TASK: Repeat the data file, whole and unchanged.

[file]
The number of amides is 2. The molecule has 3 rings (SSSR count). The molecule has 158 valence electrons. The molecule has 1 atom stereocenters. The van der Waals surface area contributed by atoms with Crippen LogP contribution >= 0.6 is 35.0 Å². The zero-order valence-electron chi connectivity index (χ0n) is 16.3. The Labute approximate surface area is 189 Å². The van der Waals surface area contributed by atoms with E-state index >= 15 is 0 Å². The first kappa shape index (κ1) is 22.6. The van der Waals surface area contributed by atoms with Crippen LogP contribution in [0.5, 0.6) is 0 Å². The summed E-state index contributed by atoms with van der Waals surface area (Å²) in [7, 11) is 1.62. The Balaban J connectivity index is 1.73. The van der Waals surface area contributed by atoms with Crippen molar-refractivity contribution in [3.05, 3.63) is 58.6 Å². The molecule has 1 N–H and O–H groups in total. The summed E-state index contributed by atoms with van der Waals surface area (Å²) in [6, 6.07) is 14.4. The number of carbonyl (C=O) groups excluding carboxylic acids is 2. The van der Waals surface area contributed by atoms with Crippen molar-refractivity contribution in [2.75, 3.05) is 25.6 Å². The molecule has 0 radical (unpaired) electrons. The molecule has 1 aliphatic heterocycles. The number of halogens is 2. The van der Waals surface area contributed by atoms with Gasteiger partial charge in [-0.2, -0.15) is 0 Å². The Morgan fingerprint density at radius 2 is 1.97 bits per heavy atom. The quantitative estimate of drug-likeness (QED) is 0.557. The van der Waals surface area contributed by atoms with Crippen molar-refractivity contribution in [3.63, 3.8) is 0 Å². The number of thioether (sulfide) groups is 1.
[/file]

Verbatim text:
The number of amides is 2. The molecule has 3 rings (SSSR count). The molecule has 158 valence electrons. The molecule has 1 atom stereocenters. The van der Waals surface area contributed by atoms with Crippen LogP contribution >= 0.6 is 35.0 Å². The zero-order valence-electron chi connectivity index (χ0n) is 16.3. The Labute approximate surface area is 189 Å². The van der Waals surface area contributed by atoms with E-state index >= 15 is 0 Å². The first kappa shape index (κ1) is 22.6. The van der Waals surface area contributed by atoms with Crippen LogP contribution in [0.5, 0.6) is 0 Å². The summed E-state index contributed by atoms with van der Waals surface area (Å²) in [7, 11) is 1.62. The Balaban J connectivity index is 1.73. The van der Waals surface area contributed by atoms with Crippen molar-refractivity contribution in [3.05, 3.63) is 58.6 Å². The molecule has 1 N–H and O–H groups in total. The summed E-state index contributed by atoms with van der Waals surface area (Å²) in [6, 6.07) is 14.4. The number of carbonyl (C=O) groups excluding carboxylic acids is 2. The van der Waals surface area contributed by atoms with Crippen molar-refractivity contribution in [2.75, 3.05) is 25.6 Å². The molecule has 0 radical (unpaired) electrons. The molecule has 1 aliphatic heterocycles. The number of halogens is 2. The van der Waals surface area contributed by atoms with Gasteiger partial charge in [-0.2, -0.15) is 0 Å². The Morgan fingerprint density at radius 2 is 1.97 bits per heavy atom. The quantitative estimate of drug-likeness (QED) is 0.557. The van der Waals surface area contributed by atoms with Crippen molar-refractivity contribution in [3.63, 3.8) is 0 Å². The number of thioether (sulfide) groups is 1.